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Dicarbenes as bridges in mixed-metal systems Open Access

Descriptions

Other title
Subject/Keyword
cyclic (alkyl)(amino)(carbene) (CAAC)
pendent
catalysis
hybrids
ligand design
bimetallic
iridium (Ir)
cooperativity
di-carbene
inorganic
bridging
rhodium (Rh)
X-ray crystallography
mesoionic carbene (MIC)
N-heterocyclic carbene (NHC)
nuclear magnetic resonance (NMR)
organometallic
chemistry
palladium (Pd)
Type of item
Thesis
Degree grantor
University of Alberta
Author or creator
Zamora, Matthew Thomas
Supervisor and department
Cowie, Martin (Chemistry)
Examining committee member and department
Takats, Josef (Chemistry)
Rivard, Eric (Chemistry)
Kuznicki, Steven (Chemical and Materials Engineering)
Wasylishen, Roderick (Chemistry)
Department
Department of Chemistry
Specialization

Date accepted
2012-06-08T14:43:53Z
Graduation date
2012-06
Degree
Doctor of Philosophy
Degree level
Doctoral
Abstract
The study of heterobimetallic complexes (having two different metal atoms) involves combining the unique properties of each metal, which can give rise to interesting contrasts in reactivity compared to either metal alone. With two different metals incorporated into one complex, a more diverse array of reactivity patterns becomes available. In binuclear systems comprised of late, low-valent metals, the metals are most-often connected by diphosphines, ensuring metal-metal proximity during the reactions of interest. However, recently various carbene ligands (:CR2) have become established as phosphine mimics with interesting electronic and steric properties. As a result, dicarbenes are beginning to be probed as diphosphine substitutes. Chapter 2 of this thesis explores the synthesis of heterobimetallic complexes bridged by di-N-heterocyclic carbenes (di-NHCs) from diimidazolium salts. The use of an “internal base strategy” (using transition metal precursors containing basic ligands to afford deprotonation of imidazolium moieties in situ) prevents double- deprotonation, and avoids issues which normally result in chelation. Furthermore, we establish a “pendent” ligand strategy wherein one end of the diimidazolium salt is first deprotonated by one metal (giving a metal-bound carbene), followed by deprotonation of the pendent imidazolium group by the second metal, resulting in heterobimetallic complexes of Rh, Ir, and Pd. Chapter 3 describes our investigations into a series of new bidentate di-cyclic (alkyl)(amino)carbenes based on their monodentate counterparts. The synthesis of these species involved protocols similar to those employed for their monodentate analogues, and our efforts are described here. Chapter 4 recounts our success in developing several unsymmetrical, hybrid dicarbenes based on both N-heterocyclic and mesoionic carbenes (MICs). The dicationic NHC/MIC precursors can be deprotonated one ring at a time, resulting in NHC/MIC-bridged Pd/Rh complexes, comparable to the di-NHC analogues in Chapter 2. Similarly, Chapter 5 describes our development of new di-MIC frameworks, and their incorporation into mixed metal systems (again, employing internal base and “pendent” ligand strategies). Finally, Chapter 6 discusses our brief studies on these newly-developed complexes as “tandem catalysts”, wherein the heterobimetallic complex (as opposed to two monometallic catalysts) can effect the tandem transformation of a bifunctionalized substrate in one pot through Suzuki-Miyaura coupling and catalytic hydrogenation processes.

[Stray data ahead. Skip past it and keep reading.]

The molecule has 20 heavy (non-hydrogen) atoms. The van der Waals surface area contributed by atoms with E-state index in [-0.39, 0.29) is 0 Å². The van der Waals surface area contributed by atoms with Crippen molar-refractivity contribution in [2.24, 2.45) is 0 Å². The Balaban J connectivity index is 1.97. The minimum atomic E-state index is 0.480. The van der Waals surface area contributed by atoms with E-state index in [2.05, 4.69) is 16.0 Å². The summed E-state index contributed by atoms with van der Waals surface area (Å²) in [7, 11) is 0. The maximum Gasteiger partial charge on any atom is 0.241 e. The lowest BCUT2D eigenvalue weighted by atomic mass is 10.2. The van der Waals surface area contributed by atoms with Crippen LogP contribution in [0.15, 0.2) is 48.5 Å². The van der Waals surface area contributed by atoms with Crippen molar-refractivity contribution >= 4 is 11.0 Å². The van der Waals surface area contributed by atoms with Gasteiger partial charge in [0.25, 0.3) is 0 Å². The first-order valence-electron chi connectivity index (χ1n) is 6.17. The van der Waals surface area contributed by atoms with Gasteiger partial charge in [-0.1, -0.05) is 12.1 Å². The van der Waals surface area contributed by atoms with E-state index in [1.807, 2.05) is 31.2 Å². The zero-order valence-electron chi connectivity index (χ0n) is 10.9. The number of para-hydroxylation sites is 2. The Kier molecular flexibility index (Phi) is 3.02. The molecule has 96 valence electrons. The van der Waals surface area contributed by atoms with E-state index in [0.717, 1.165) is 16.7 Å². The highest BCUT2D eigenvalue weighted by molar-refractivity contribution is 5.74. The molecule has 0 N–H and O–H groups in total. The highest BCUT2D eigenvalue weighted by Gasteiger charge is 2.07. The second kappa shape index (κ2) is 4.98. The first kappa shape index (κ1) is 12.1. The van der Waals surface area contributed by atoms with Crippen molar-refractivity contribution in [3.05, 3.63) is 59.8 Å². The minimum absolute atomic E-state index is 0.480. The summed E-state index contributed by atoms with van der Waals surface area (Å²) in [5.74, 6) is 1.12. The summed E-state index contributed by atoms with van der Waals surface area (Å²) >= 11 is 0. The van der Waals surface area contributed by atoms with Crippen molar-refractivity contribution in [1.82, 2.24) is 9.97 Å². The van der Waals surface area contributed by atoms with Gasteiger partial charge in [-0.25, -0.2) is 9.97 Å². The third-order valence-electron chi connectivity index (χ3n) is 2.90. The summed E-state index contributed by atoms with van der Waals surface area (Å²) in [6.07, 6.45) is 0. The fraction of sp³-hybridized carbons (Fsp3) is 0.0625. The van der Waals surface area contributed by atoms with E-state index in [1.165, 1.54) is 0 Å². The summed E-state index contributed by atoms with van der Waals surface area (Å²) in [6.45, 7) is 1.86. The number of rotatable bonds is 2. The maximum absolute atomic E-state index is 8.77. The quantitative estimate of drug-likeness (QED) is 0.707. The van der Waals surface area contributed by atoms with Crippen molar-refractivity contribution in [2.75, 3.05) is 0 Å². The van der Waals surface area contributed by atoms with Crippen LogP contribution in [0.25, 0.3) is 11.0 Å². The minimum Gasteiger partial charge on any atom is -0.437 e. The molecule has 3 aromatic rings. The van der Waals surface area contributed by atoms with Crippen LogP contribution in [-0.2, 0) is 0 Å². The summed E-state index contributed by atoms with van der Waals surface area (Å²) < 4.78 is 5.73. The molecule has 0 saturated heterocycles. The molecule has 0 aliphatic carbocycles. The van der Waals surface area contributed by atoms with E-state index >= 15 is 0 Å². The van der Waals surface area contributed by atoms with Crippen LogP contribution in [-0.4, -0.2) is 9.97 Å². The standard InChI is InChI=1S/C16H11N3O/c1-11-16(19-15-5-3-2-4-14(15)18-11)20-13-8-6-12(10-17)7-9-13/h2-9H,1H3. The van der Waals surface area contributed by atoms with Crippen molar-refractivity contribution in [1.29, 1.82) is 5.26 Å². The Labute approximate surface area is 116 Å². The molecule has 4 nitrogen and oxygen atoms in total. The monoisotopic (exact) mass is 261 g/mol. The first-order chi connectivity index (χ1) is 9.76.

Language
English
DOI
doi:10.7939/R3WP9TJ1T
Rights
Permission is hereby granted to the University of Alberta Libraries to reproduce single copies of this thesis and to lend or sell such copies for private, scholarly or scientific research purposes only. Where the thesis is converted to, or otherwise made available in digital form, the University of Alberta will advise potential users of the thesis of these terms. The author reserves all other publication and other rights in association with the copyright in the thesis and, except as herein before provided, neither the thesis nor any substantial portion thereof may be printed or otherwise reproduced in any material form whatsoever without the author's prior written permission.
Citation for previous publication
Zamora, M. T.; Ferguson, M. J.; McDonald, R.; Cowie, M. Dalton Trans. 2009, 7269-7287.

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File title: Zamora-PhD Thesis-final
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